Not every cultural exchange takes place at the United Nations or in a Governor’s office – find out why we felt honored to attend a special meeting that took place in the middle of the Gateway District …
Here are those who participated this unique cultural exchange: (Back row): Teri Poppino, Crime Prevention Coordinator; Ms. Quinn, PSU Intern; Sara Johnson, WomenStrength Director; Rosanne Lee, Crime Prevention Coordinator; NRT Officer Joe Young; and Ron and Jan Clemenson of the Centennial Neighborhood Association. (Front row, seated): Hongqiao Zhang, Senior Editor, 21st Century Business Herald; Shengmin (Samuel) Liu, Secretary General, Harmonious Community Institute; Huiling Zhang, Deputy Director of Consular Division, Foreign Affairs Office of Guangdong Province; and Taihui Guo, Associate Professor, Politics, South China Normal University.
Story and photos by David F. Ashton
Having heard about the “International Visitor leadership Program” over the years, we were thrilled when Teri Poppino, Crime Prevention Specialist for East Portland, invited us to sit in on a such a meeting in April.
“This is an opportunity for the visitors to learn about how the Office of Neighborhood Involvement involves citizens in local governance,” Poppino explained. “The guests from China are interested in learning how we work with volunteers and the Police Bureau to help prevent crime in our neighborhoods.”
Under the auspices of the World Affairs Council of Oregon, visitors attend professional meetings, go on local sightseeing tours, and experience home hospitality, to help promote international understanding.
‘Community Policing’ on the agenda
Poppino said that, during the April 22 meeting, held in the public safety building at E Burnside and NE 102nd Avenue, the visitors proved to be most interested in:
- Observing American grassroots democracy and citizen participation in action;
- Exploring the partnership between police, crime prevention, and community members;
- Learning about innovative methods governments and non-profits here use to recruit and retain volunteers.
They were also interested in learning more about the role of media in American society, and the concept of transparency in the public sector.
The Centennial Community Association’s Vice Chair, Ron Clemenson, and his wife Jan, tell of life in outer East Portland.
Clemensons tell about neighborhood life
After introductions, Ron Clemenson said that he’d been involved with the Centennial Community Association for 13 years.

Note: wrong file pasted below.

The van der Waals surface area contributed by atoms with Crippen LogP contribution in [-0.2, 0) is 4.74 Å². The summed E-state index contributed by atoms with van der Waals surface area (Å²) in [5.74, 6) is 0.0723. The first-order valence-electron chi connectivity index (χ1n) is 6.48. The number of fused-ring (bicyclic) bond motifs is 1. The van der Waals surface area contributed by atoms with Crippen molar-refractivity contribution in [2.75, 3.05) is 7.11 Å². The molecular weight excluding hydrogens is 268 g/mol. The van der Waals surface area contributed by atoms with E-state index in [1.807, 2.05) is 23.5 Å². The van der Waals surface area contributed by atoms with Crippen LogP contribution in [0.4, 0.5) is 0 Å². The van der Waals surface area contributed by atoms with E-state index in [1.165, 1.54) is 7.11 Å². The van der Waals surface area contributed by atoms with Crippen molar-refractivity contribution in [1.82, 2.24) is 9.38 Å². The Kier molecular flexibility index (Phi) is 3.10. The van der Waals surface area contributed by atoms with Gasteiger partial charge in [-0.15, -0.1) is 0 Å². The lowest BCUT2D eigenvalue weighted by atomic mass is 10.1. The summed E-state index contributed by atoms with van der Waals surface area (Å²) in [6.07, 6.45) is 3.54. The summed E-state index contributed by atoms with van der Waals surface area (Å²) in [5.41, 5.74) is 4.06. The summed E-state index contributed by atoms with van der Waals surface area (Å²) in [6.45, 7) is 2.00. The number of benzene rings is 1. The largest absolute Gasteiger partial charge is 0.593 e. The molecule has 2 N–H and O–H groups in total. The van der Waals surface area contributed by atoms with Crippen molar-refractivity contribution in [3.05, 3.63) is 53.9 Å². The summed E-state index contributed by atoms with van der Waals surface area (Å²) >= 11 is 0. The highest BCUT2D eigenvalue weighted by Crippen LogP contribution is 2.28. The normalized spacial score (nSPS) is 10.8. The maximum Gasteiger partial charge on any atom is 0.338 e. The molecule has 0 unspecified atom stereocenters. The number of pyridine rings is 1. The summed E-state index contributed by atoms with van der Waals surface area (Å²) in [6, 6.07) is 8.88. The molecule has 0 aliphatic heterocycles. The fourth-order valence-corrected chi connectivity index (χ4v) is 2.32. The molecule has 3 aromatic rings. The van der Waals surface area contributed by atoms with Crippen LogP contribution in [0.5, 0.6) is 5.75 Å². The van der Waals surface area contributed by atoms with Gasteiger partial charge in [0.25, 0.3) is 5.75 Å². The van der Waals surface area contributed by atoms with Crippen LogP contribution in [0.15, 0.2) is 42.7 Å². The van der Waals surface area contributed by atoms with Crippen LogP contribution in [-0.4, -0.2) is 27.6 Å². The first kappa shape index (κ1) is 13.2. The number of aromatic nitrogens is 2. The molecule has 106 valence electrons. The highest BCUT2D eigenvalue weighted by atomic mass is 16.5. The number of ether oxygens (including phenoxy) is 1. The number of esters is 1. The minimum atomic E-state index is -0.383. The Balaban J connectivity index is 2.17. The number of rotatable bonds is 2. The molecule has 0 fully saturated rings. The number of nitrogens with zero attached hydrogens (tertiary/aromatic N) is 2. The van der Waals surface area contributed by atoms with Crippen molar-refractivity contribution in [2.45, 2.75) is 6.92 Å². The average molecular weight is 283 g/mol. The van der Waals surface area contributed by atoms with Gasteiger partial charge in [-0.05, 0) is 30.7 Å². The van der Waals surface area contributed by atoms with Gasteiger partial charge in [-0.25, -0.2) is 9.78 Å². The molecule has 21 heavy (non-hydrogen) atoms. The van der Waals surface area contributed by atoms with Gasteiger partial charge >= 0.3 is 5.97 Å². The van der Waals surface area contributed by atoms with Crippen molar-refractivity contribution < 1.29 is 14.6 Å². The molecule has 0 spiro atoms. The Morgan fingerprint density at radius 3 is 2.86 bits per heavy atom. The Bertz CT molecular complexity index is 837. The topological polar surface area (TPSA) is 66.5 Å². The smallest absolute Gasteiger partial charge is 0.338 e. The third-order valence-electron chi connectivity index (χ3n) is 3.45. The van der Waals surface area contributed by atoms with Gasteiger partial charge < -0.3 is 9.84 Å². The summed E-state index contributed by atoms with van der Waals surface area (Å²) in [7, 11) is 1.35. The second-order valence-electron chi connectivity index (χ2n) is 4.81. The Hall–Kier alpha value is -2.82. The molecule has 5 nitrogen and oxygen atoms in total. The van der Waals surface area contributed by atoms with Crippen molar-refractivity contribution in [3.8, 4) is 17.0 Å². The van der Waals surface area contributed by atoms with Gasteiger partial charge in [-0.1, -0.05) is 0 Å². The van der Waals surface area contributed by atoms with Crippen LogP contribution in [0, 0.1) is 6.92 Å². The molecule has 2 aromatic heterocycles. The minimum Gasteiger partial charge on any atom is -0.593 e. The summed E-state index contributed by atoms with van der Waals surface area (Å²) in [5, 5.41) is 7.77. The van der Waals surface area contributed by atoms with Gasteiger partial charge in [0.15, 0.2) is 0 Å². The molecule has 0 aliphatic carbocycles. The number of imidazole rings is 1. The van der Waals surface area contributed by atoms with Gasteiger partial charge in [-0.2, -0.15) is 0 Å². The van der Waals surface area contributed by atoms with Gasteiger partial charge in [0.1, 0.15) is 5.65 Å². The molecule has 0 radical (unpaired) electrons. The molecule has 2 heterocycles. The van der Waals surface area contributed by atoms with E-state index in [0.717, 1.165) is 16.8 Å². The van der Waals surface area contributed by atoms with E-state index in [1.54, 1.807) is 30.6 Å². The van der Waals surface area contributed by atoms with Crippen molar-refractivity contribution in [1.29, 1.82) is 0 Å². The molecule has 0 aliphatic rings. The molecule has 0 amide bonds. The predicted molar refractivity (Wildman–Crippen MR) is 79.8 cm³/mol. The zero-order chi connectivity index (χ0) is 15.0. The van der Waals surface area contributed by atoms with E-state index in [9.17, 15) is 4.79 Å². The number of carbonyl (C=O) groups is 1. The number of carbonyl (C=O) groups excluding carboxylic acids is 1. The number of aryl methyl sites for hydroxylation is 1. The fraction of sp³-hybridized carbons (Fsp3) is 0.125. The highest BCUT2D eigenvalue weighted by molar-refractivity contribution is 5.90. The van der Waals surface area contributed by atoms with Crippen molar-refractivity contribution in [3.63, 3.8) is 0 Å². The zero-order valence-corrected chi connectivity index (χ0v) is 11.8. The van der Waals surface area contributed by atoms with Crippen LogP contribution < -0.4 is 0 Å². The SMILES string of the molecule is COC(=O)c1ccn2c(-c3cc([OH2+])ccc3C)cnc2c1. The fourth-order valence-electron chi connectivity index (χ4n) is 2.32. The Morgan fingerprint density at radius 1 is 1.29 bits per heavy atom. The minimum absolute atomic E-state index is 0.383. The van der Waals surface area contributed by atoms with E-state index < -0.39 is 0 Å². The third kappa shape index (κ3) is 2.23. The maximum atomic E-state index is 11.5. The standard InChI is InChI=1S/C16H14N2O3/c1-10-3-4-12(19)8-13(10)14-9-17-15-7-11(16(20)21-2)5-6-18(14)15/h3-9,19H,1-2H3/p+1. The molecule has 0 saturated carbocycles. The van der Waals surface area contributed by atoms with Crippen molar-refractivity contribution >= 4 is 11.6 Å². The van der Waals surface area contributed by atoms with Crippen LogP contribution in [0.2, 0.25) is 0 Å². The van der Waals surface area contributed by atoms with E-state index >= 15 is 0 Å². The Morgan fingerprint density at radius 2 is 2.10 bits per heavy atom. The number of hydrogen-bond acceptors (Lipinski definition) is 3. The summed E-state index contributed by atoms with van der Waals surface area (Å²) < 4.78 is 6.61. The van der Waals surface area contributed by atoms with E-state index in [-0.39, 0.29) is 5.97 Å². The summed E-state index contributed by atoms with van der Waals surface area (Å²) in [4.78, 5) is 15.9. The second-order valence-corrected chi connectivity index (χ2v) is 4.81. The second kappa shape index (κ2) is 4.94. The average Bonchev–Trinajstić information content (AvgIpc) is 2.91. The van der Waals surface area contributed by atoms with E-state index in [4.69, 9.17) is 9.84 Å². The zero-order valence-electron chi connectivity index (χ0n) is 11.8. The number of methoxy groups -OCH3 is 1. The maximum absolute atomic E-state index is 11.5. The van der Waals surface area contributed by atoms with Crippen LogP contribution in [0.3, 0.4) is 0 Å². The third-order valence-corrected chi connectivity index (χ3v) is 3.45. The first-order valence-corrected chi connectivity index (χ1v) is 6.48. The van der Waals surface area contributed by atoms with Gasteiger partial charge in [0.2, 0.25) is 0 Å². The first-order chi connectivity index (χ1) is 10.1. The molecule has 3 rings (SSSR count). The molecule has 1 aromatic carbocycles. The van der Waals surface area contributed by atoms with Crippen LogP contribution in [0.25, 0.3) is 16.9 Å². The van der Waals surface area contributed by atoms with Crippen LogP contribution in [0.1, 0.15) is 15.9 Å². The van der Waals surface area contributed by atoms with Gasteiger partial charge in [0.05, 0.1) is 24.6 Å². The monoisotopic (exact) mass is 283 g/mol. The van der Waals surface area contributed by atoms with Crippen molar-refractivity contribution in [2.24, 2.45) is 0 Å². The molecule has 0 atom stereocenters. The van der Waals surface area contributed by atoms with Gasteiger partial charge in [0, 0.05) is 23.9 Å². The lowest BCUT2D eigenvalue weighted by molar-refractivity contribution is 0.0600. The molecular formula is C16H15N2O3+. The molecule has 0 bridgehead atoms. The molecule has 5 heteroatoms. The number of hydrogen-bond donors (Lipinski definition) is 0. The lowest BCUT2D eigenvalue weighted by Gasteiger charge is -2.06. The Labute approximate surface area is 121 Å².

“Every month, we invite people in our community to come to our meetings,” Clemenson told the delegates, with the aid of an interpreter. “We work on all kinds of issues, along with their counterparts here in law enforcement, crime prevention, and government. Issues – including housing, livability issues, and parks, as well as crime prevention and reducing criminal activity, with which we work with the police.”
Huiling Zhang, Deputy Director of Consular Division, Foreign Affairs Office of Guangdong Province, asked if East Portland neighbors regularly contact the police regarding possible criminal activity.
“Yes, that’s the main purpose of our ‘Community Watch’ program,” Clemenson replied, adding that the police use their information as a starting point of an investigation, instead of seeking a direct indictment.
Zhang said, that in most large Chinese cities, such as in Beijing, police rely on “the squad of small-feet ladies” – referring to elderly women, who in the olden days had their feet bound, and so now have small feet. “In every neighborhood, someone is stationed there to watch over the neighborhood. The police would rely on particularly active residents to let them know what is going on. Usually the most active ones would be the small-feet ladies,” he explained through the interpreter.
“We have the same here, but their feet are normal-sized,” quipped Poppino.
Zhang responded, “It’s good to have people in a community with a sense of vigilance of whats going on in the neighborhood. Although, sometimes, the vigilance can be excessive.”
“Yes, we have some of those individuals, too,” Clemenson smiled.
Teri Poppino, Crime Prevention Coordinator, talks with Hongqiao Zhang, Senior Editor of China’s 21st Century Business Herald.
Fascinated by WomenStrength program
In addition to learning more about the functions of the Portland Police Bureau’s East Precinct from NRT Officer Joe Young, the Chinese guests seemed fascinated with Portland’s “WomenStrength” training program sponsored by the Portland Police Bureau.
“Since 1979, we’ve offered free programs in holistic self defense,” said Sara Johnson, its Director. “We teach physical fighting skills. But more importantly, we focus on general safety awareness, including assertiveness, intuition, and a lot of prevention before we have to use physical fighting skills.”
The tone of the meeting was friendly, and seemed productive, as the visitors continued to ask about life in the United States, and specifically in the Pacific Northwest.
“I always find these programs rewarding,” Poppino said later. “I look forward to these visits, and making new friends with people from around the world.”
© 2010 David F. Ashton ~ East Portland News